October 25th, 2011
11:39 AM ET

Northern Lights seen across U.S.

The Northern Lights were visible hundreds of miles farther south than they normally would be in the United States.


Filed under: In Space • Light up the screen
October 25th, 2011
10:16 AM ET

NEEMO 15

"NEEMO 15 Commander Shannon Walker (NASA) and fellow aquanaut David Saint-Jacques (Canadian Space Agency) use a small telescoping boom as a means of translating across a simulated asteroid surface. Each end of the small boom can be anchored to the surface by either magnets or tethers and the astronauts can traverse the surface by alternating anchor points. Various translation techniques are being tested during this 13-day NEEMO mission.

NEEMO, which stands for NASA Extreme Environment Mission Operations, is one facet of NASA's Analog and Field Testing Missions. As NASA plans to expand human spaceflight and robotic exploration beyond low Earth orbit, astronauts are being trained to meet these challenges. Future destinations may include the moon, near Earth asteroids and Mars and its moons.

To prepare for the challenge of exploring these destinations in space, NASA conducts missions here on Earth, in remote locations that have physical similarities to extreme space environments."

Source: NASA

Filed under: Light up the screen
October 24th, 2011
09:45 AM ET

Planets Under a Red Sun

"This artist's concept illustrates a young, red dwarf star surrounded by three planets. Such stars are dimmer and smaller than yellow stars like our sun, which makes them ideal targets for astronomers wishing to take images of planets outside our solar system, called exoplanets. NASA's Galaxy Evolution Explorer is helping to identify young, red dwarf stars that are close to us by detecting their ultraviolet light (stars give off a lot of ultraviolet light in their youth)."

Source: NASA

Filed under: Light up the screen
October 21st, 2011
11:30 AM ET

#FollowFriday

Every Friday, @CNNLightYears will suggest interesting space and science Twitter accounts to follow.

Today, @CNNLightYears is giving a #FollowFriday to the German Aerospace Agency (DLR) as that pieces of the Roentgen Satellite (ROSAT), a retired German satellite, may hit Earth this weekend.
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Filed under: FollowFriday • News • Voices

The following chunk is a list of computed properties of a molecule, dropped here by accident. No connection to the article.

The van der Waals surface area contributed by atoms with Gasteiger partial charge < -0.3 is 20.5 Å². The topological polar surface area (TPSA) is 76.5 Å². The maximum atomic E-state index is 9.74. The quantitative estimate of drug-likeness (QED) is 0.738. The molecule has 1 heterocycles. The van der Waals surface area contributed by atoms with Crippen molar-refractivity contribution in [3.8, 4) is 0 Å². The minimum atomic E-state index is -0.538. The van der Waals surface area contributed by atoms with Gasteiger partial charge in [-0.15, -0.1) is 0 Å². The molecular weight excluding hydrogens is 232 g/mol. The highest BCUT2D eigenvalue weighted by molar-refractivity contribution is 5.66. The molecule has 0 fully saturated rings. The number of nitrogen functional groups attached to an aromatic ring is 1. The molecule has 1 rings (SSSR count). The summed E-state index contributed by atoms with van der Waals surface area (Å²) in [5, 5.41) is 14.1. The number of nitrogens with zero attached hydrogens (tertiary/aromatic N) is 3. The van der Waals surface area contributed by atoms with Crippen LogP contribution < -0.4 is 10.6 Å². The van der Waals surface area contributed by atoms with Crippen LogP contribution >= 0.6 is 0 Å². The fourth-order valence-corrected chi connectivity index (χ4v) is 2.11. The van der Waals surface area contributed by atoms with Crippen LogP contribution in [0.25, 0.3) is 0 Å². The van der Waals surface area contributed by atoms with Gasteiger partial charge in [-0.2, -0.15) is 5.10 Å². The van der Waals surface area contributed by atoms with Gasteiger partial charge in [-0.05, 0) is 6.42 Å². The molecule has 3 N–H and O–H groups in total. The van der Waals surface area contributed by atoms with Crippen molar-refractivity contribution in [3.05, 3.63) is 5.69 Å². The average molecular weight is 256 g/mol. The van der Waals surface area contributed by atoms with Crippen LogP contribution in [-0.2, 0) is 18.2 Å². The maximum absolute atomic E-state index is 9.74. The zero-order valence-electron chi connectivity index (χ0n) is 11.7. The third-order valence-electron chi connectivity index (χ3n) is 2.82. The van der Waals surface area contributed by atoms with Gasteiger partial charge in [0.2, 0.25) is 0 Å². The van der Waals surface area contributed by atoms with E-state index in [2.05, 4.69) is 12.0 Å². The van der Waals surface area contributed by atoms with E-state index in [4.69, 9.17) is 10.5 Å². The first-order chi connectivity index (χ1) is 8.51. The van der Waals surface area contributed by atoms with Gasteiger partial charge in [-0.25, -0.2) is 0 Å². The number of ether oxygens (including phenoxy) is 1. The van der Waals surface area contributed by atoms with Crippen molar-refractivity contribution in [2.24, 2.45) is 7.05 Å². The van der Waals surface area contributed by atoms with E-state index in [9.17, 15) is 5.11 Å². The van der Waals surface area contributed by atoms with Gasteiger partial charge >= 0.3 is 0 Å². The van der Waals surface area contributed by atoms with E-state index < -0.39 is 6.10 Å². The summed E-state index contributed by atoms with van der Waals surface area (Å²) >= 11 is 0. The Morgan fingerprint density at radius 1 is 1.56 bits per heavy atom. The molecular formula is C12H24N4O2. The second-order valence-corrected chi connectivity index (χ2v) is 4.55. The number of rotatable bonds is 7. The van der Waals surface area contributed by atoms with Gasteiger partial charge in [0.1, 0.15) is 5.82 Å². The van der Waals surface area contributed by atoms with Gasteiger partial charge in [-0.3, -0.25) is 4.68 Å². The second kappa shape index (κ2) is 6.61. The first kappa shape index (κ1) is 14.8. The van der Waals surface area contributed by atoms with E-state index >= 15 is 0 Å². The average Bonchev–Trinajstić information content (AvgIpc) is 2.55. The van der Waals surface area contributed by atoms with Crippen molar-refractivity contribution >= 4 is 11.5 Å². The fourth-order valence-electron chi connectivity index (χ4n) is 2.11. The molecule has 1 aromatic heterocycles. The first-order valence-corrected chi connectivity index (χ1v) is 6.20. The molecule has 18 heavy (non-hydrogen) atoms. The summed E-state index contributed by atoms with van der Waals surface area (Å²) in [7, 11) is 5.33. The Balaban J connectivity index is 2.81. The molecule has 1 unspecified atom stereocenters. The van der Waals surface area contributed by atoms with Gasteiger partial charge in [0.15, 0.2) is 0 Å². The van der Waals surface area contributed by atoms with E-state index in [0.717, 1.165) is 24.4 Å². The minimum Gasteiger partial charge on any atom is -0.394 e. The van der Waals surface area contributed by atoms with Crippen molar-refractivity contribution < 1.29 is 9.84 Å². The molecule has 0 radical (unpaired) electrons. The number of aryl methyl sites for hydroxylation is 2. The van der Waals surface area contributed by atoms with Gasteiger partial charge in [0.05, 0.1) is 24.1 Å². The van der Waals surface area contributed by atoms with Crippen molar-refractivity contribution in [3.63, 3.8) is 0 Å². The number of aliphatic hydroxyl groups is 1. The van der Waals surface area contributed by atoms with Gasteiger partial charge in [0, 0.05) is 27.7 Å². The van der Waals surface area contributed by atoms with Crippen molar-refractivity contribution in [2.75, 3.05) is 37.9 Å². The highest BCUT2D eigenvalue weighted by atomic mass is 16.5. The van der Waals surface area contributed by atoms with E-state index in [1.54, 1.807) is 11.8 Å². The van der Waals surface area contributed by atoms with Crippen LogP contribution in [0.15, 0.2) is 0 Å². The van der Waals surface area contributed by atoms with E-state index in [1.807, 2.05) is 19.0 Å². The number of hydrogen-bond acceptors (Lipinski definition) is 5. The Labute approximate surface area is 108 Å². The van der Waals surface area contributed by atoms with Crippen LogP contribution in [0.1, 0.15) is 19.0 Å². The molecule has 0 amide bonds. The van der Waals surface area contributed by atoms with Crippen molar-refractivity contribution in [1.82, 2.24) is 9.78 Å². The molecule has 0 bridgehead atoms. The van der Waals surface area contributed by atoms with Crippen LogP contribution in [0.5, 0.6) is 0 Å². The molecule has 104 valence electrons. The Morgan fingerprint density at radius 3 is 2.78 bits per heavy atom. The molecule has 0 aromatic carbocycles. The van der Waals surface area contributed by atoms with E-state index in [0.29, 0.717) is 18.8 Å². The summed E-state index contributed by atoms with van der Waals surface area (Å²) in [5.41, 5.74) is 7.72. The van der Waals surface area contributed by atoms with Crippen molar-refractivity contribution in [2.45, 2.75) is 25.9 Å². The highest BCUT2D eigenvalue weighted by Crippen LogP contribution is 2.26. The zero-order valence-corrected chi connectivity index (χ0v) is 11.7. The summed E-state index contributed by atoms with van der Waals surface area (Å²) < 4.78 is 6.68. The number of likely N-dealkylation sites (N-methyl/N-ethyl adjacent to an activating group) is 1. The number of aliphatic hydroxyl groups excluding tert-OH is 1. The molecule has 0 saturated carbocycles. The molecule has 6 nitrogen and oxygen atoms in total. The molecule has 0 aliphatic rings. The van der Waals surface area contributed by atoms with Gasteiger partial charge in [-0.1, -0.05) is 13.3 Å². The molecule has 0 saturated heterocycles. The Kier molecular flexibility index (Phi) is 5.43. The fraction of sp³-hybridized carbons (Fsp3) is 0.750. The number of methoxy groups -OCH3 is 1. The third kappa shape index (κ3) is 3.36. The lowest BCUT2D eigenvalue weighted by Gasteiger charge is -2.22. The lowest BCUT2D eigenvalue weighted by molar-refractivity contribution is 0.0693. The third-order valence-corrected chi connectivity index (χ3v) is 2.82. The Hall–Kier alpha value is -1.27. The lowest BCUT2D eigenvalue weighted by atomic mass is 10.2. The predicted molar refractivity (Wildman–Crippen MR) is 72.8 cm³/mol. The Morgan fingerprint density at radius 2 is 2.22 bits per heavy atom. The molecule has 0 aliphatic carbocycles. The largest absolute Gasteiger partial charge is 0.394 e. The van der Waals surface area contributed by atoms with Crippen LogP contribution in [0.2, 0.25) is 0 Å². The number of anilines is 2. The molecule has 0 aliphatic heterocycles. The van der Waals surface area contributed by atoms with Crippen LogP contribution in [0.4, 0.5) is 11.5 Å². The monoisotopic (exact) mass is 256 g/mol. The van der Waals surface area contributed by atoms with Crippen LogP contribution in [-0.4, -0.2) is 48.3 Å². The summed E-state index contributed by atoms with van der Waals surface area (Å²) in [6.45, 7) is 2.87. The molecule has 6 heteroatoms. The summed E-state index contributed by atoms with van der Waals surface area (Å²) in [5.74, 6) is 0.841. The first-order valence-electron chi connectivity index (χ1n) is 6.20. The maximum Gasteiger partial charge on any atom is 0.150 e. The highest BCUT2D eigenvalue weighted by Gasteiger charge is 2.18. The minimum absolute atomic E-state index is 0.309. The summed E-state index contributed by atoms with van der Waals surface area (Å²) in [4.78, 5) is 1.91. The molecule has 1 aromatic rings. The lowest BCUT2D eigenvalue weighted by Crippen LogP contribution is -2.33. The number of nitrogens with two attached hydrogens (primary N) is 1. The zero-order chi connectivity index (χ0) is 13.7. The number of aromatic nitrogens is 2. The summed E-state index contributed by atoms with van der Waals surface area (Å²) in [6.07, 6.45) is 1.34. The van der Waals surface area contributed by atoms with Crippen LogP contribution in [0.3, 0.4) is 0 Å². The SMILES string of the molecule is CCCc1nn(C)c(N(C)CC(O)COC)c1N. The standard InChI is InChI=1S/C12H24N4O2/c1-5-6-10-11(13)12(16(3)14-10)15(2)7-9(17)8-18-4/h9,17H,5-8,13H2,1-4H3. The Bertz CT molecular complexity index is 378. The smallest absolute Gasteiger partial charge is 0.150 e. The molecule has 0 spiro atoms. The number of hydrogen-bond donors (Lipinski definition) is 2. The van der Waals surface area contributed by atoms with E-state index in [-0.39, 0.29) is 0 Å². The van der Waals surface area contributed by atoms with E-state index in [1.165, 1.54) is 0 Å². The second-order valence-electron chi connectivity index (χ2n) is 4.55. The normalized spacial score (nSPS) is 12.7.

October 21st, 2011
10:14 AM ET

A First for NASA

"On Oct. 22, 1968, the Apollo 7 crew is welcomed aboard the USS Essex, the prime recovery ship for the mission. This was the first Apollo splashdown and, therefore, the first three person 'landing' for NASA.

Left to right, are astronauts Walter M. Schirra Jr., commander; Donn F. Eisele, command module pilot; and, Walter Cunningham, lunar module pilot. In left background is Dr. Donald E. Stullken, NASA Recovery Team Leader from the Manned Spacecraft Center's Landing and Recovery Division."

Source: NASA

Filed under: Light up the screen
What's the recipe for a planet?
Planets form within a "disk" of dust and gaseous material surrounding young stars, as shown in this NASA illustration.
October 20th, 2011
02:00 PM ET

What's the recipe for a planet?

A discovery announced Thursday by the European Space Agency's orbiting Herschel observatory may reveal more about what ingredients it takes to cook up a new planet.

When stars are formed, they often leave a so-called "planet-forming disk" - shaped kind of like a pizza pie - with the star located in its hot center.

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Filed under: Discoveries • In Space
October 19th, 2011
02:51 PM ET

Looks like magic: quantum levitation

It looks like something out of a magic show, where the magician is able to defy gravity and float or levitate an object in midair with no apparent explanation. Check out this really cool video which is not a Vegas show, but an example of something called quantum levitation: